Please tell us a little bit about yourself
I’m the founder of Electric, which advises businesses on better ways to engage their professional audiences, clients or buyers. I’m a journalist and content leader who’s worked for, or advised, companies such as Dow Jones International, investment bank Liberum, the Wall Street Journal, Lloyd’s List Group, EMAP Magazines, CNBC, OPEC and others. I’m currently advising a private equity-backed media company and a global institution.
How did you end up becoming a Zapnito advisor?
I know the founders, Charles and Jon, and the team well and they’re focused on making something that works better for their customers. So I like the integrity, hard work and willingness to get it right. It’s good to be associated with that and it’s why I became an Advisor.
Why is Zapnito necessary and important today?
Professional audiences are coalescing around expert networks. They’re sick of the distraction of stuff such as fake news. Clients want technology platforms which are flexible and quick to deploy. So Zapnito helps answer both aspects. Another thing that I'm seeing is that professional audiences don't think in the traditional news terms that business publishers and media companies tend to. They are comfortable coming to places where the knowledge is and news web sites are looking anachronistic in that regard. This is a great opportunity for Zapnito.
How do you see Zapnito’s business developing in the next 5 years?
It’s in a great place to develop fast given the trends I described in my previous answer. The pendulum, which in a Trump-Brexit moment has swung so firmly against the idea of expertise, will swing back. There will be oases of knowledge uncluttered with the crap you get on public social media platforms and Zapnito is a great and simple answer to that.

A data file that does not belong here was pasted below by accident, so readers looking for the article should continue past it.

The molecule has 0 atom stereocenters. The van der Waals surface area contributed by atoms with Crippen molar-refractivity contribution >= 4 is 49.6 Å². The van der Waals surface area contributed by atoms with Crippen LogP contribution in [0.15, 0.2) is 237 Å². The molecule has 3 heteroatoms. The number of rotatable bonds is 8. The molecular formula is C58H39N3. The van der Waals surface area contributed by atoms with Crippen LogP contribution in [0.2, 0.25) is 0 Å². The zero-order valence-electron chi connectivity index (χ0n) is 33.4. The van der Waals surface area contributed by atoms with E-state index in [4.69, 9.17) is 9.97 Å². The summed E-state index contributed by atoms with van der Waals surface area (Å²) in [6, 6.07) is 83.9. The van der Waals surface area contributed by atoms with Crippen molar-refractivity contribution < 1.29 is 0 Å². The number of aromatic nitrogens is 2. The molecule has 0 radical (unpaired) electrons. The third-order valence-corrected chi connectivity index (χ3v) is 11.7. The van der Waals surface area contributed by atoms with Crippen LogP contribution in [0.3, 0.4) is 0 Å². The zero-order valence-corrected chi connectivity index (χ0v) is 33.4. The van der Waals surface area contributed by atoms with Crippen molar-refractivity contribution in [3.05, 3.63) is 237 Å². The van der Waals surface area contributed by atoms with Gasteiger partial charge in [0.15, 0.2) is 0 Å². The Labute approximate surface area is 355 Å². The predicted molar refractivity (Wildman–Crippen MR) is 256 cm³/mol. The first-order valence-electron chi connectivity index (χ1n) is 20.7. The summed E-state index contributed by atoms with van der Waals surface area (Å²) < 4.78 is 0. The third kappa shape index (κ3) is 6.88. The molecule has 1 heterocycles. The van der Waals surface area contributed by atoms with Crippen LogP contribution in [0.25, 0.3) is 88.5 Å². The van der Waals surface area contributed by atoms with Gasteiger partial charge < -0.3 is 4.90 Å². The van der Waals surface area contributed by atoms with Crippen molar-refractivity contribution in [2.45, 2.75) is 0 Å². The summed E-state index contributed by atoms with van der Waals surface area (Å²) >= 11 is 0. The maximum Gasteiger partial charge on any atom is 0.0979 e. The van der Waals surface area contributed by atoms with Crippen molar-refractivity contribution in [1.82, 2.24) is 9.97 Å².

What in your opinion/experience is the single-most important skill in running a successful start-up?
A merciless and disciplined commitment to marketing your services ONLY from the perspective of your target audience and their problems. That demands humility, for sure, and it's surprisingly hard to think yourself into the mindset of your assorted target customers.
What has been the biggest lesson you have learnt in your career to date?
That the most important skill, not taught at school or most universities, is curiosity. Asking smart - i.e. often the most obvious - questions delivers a sublime twin-whammy of creating goodwill and making you the smartest person in the room. What’s not to like?
And what is your main career goal for the next 5 years?
To help more businesses communicate with their audiences better so that I can grow Electric into a decent-sized advisory firm in its own right.
If you could advocate one company to the world (aside from Zapnito & your own), what would it be and why?
Nova Engineering in East Sussex combine old-school cutting, grinding and polishing with hi-tech 3-D scanning and CAD design to make tough, close-ratio gearboxes for racing motorcycles. It's a labour of love, as far as I can see, and a little-know gem of engineering excellence.
Everyone has a brilliant app idea. What’s yours?
One that shows you the impact of adjusting your motorcycle’s suspension and geometry. It sounds nerdy - because it is - and it’s fantastically complicated - the ultimate Venn diagram - but there’s a stack of bullshit about it and mystery too. Anyone out there who can help?
If you had £1 billion and had to invest it in only one of the following three, which would it be and why? 1. Virtual Reality 2. Artificial Intelligence 3. Renewable Energy
Number 3. The payoff from more portable, efficient and low- or zero-carbon energy is coming faster than expected and with tangible benefits to cities and our wider health. And we’ve only scratched the surface of these developments. AI is also a critical part of this. VR is amusing at best and I look forward to being proven wrong.
Please do contact me if you would like to learn more about Zapnito or even to get in touch about my work. Adam Smallman